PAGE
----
Adolescents ≥16 years: Oral, IV: Initial: 50 mg twice daily; may decrease to 25 mg twice daily or increase up to 100 mg twice daily based on individual patient response and tolerability (gradual dose escalation not required); maximum daily dose: 200 mg/day in 2 divided doses.

Dosage adjustment for concomitant therapy: Significant drug interactions exist, requiring dose/frequency adjustment or avoidance. Consult drug interactions database for more information.

Dosing: Kidney Impairment: Pediatric

Infants, Children, and Adolescents: Oral, IV:

Mild to severe impairment: No dosage adjustment necessary.

End-stage renal disease requiring dialysis: Use is not recommended (has not been studied).

Dosing: Hepatic Impairment: Pediatric

Mild to severe impairment:

Infants, Children, and Adolescents <16 years: Oral, IV:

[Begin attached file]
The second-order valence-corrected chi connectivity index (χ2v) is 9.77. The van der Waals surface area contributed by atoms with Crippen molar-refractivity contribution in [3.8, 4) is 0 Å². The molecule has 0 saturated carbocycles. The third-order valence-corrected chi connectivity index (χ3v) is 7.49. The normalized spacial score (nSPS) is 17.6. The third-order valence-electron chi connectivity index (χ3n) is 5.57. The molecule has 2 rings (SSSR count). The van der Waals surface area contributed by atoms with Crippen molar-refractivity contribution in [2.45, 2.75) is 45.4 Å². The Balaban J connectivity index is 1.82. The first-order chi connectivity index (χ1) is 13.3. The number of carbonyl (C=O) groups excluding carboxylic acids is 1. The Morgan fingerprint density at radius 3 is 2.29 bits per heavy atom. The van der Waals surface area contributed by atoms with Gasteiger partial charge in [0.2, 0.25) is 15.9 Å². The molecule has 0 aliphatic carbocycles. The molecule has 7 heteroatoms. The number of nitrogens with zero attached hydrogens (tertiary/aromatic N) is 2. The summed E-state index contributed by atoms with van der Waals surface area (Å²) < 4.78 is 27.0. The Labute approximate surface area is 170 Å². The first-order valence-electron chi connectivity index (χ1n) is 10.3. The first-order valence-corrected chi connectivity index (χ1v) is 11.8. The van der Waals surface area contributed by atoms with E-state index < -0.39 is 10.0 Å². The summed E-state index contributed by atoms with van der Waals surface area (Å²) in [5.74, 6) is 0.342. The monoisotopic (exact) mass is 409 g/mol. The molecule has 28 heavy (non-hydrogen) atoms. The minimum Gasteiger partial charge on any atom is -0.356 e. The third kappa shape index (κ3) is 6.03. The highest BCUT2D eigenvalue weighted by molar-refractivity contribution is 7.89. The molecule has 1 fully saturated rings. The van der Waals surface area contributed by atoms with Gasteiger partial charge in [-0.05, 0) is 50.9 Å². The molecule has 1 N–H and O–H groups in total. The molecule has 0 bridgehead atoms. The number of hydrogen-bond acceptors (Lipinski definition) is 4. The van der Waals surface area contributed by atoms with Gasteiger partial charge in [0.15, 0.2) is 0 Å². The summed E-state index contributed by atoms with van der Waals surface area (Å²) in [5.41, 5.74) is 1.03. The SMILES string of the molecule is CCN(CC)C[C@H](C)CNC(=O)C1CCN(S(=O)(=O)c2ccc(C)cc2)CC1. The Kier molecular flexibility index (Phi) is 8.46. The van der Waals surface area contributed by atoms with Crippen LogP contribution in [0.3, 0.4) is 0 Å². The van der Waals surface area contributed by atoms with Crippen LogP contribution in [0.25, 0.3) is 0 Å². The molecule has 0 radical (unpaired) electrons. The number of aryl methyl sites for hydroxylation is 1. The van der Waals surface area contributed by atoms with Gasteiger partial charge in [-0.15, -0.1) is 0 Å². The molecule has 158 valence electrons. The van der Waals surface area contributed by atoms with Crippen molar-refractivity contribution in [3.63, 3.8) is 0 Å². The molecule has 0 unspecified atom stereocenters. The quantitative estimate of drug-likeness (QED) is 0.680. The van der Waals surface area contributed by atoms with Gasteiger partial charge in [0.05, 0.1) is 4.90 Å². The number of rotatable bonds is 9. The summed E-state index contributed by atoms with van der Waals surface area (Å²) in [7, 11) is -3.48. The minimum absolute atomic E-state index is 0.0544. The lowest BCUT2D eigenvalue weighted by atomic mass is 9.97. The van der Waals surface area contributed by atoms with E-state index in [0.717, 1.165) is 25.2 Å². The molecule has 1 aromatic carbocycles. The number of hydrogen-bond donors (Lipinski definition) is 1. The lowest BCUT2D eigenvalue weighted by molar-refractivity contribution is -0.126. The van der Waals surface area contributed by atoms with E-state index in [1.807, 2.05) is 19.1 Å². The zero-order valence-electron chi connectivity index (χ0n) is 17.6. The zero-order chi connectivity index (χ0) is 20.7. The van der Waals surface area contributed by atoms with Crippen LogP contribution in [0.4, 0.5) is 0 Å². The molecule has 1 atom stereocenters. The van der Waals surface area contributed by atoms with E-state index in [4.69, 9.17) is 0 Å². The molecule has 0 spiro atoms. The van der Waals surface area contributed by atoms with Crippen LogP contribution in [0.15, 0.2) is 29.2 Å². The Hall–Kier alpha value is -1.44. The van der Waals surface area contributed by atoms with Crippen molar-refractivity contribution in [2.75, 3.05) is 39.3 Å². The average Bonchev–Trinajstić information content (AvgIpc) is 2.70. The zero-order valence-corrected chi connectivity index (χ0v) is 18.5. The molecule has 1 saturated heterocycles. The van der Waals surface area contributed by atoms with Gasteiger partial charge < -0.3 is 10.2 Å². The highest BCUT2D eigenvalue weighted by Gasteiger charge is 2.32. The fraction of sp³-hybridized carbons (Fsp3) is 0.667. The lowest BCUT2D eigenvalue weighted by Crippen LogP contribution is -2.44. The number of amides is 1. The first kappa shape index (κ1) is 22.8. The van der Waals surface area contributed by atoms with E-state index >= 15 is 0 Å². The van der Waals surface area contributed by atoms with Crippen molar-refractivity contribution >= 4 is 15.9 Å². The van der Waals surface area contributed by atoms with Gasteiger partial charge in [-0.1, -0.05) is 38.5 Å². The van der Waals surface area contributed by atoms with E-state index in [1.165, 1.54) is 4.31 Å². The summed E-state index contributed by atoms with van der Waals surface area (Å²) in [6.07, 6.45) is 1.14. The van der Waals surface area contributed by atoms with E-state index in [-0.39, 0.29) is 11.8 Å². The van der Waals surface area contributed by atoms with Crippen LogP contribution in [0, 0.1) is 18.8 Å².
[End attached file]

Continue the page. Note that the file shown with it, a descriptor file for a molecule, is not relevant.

<11 kg: Initial: 0.75 mg/kg/dose twice daily; maximum daily dose 4.5 mg/kg/day in 2 divided doses.

11 to <20 kg: Initial: 0.5 mg/kg/dose twice daily; maximum daily dose: 4 mg/kg/day in 2 divided doses.

20 kg to <50 kg: Initial: 0.5 mg/kg/dose twice daily; maximum daily dose: 3 mg/kg/day in 2 divided doses.

≥50 kg: Initial: 25 mg twice daily; maximum daily dose: 150 mg/day in 2 divided doses.

Adolescents ≥16 years: Oral, IV: Initial: 25 mg twice daily; maximum daily dose: 150 mg/day in 2 divided doses.

Dosing: Older Adult

Refer to adult dosing. Consider starting at the low end of the dosage range.

Dosage Forms: US

Excipient information presented when available (limited, particularly for generics); consult specific product labeling.